But Paul’s not out of the woods yet—in his flight, he ends up startling a young girl (Gloria Winters) in her barn and she knocks herself out on a beam…and when she comes to, the story gets out that Rodriguez tried to have his way with her (you know how hot-blooded Latinos are). Stirred up by prejudice and a perverse sense of justice, several of the townspeople go on the hunt for Paul—who’s discovered in the nick of time by Wilder. Although other newspapers are printing nothing but scandal and innuendo about the incident, Wilder attempts to set the record straight…resulting in an angry mob swooping in and destroying his office (the press, etc.). Wilder decides that he has no place in this town…but changes his mind when a conversation with Paul reveals that Wilder was able to make a small difference.
Lawless was Losey’s second feature film, and though there are a lot of dated elements on display here (along with a pronounced anti-HUAC attitude) it’s extremely well-done (I think Losey manages to present a lot of the small-town elements—the shabby dance-hall, the “one-horse” newspaper office—in fine detail) with some nice acting turns by Carey, Gail Russell (one of my favorite underrated actresses, who unfortunately had to be dunked into a vat of Cover Girl Latina #12 to pull off her Hispanic masquerade), John Hoyt (as the sympathetic liberal—a change of pace for an actor who usually played unapologetic assholes), Lee Patrick (as a shameless reporter exploiting the incident in a negative fashion) and Herbert Anderson as Carey’s star reporter…who’s billed here as “Guy Anderson,” no doubt because people say upon seeing him: “Hey—that’s the guy who played the dad on Dennis the Menace.” Tab Hunter has a bit part in this one, as does Frank Ferguson (a quick scene as a concerned lawyer)…and Willard “The Great Gildersleeve” Waterman, who plays the dad of one of the delinquents.
Trial (1955) – With a somewhat-similar plot to The Lawless (a young Hispanic boy [Rafael Compos]) finds himself accused of the murder of a young white girl), this time Glenn Ford must be the liberal white guy who comes to the rescue; he’s David Blake, a law school professor who’s been informed that his contract has not been renewed for the fall term and is told that if he can get some courtroom experience over the summer he might be able to save his job. After being turned down by attorney after attorney, crusading lawyer Barney Castle (Arthur Kennedy) agrees to take him on—Castle is already working on Angel Chavez’ defense and decides that Blake will try the case in court while he does the important work of raising money for the defense. Aided and assisted by Castle’s secretary, Abbe Nyle (Dorothy McGuire), Blake assembles a first-rate defense but then learns to his horror that Angel isn’t supposed to be found innocent—Castle is using the boy as a martyr to generate funds for various subversive causes…in other words, Barney’s a Commie rat!
The screenplay for Trial was written by Don Mankiewicz, who also penned the original novel (and who ended up having to make a few changes to satisfy M-G-M—including transforming the film into a pro-McCarthy polemic, whereas the novel presented both sides in fairly-even fashion) and for the most part it’s a very dynamic piece of filmmaking until its conclusion, which is a tremendous cop-out. In addition to the leads, there are also outstanding performances from TDOY fave Juano Hernandez, Katy Jurado (who is unfortunately not shown to good fashion), John Hoyt (who’s more in his element here as a rabid anti-Communist/shit disturber), John Hodiak, Elisha Cook, Jr. and Robert Middleton. It’s really Arthur Kennedy’s show overall; he plays a man completely without scruples and willing to sacrifice his client by deliberately bungling his defense (I guess that’s the kind of toll Communism takes on folks). Kennedy copped an Oscar nom for his performance, and though he lost to Jack Lemmon at least he settled for the consolation prize of a Golden Globe.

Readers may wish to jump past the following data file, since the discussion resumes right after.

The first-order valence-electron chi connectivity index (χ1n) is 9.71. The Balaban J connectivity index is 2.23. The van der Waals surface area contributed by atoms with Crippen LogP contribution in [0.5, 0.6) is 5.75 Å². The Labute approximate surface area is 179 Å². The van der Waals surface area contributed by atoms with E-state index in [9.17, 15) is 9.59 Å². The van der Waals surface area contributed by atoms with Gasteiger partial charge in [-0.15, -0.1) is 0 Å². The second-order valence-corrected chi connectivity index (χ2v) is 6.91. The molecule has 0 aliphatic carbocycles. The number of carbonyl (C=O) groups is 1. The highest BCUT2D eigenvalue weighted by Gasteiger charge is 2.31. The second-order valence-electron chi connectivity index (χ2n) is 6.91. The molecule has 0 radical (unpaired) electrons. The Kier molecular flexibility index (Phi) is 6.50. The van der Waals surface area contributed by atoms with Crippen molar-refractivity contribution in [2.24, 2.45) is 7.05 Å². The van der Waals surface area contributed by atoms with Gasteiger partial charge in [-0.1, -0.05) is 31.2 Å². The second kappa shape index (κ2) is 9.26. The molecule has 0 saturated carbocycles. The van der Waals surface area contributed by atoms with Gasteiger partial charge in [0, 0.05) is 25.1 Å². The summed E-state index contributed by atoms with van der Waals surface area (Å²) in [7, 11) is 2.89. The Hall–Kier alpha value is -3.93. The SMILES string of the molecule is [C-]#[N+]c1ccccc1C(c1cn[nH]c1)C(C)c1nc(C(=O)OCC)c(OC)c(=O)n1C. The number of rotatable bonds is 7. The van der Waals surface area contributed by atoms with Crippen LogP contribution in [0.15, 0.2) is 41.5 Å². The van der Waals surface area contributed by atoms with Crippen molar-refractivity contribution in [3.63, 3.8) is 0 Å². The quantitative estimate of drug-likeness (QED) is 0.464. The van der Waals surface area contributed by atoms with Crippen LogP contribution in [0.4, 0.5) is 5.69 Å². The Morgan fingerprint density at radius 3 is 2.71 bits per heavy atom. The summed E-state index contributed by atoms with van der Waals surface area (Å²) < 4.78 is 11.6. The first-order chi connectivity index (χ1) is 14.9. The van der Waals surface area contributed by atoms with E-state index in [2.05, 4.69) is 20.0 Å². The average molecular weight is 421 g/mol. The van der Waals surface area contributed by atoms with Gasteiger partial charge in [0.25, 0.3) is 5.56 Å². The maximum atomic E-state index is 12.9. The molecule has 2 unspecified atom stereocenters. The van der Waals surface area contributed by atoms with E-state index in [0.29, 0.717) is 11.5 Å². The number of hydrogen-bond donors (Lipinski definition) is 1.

The Young Savages (1961) – In what surely was the stand-out novelty of last night’s “Let’s-fry-the-innocent-Hispanic-delinquent” festival, this time it’s a group of Italian j.d.’s in trouble—particularly since they knifed a blind Puerto Rican boy and Assistant D.A. Hank Bell (actually Bellini, and played by Burt Lancaster) is prosecuting the case. (If there’s anything I’ve learned in the many decades that I’ve been watching movies—you do not piss off Burt Lancaster.) Bell’s been assigned to the case because the D.A. (played in appropriately slimy fashion by Edward Andrews) is looking to ride that baby into the governor’s mansion, and Bell is what they call in the legal biz as a “team player.”
Savages concludes with a fiery courtroom confrontation in which Burt (after reading a report that sheds new light on the evidence in the case) ends up winning leniency for the three hoods and while the film gets a kudo or two for not concluding with a pat ending it does sort of give the deceased short shrift (his mother’s plea for justice for her son is particularly heart-rendering). Savages’ screenplay was written by Edward Anhalt and J.P. Miller, who adapted the novel A Matter of Conviction written by Evan Hunter (the same author who brought audiences in 1955 a novel that was adapted into one of the most memorable j.d. pictures, Blackboard Jungle).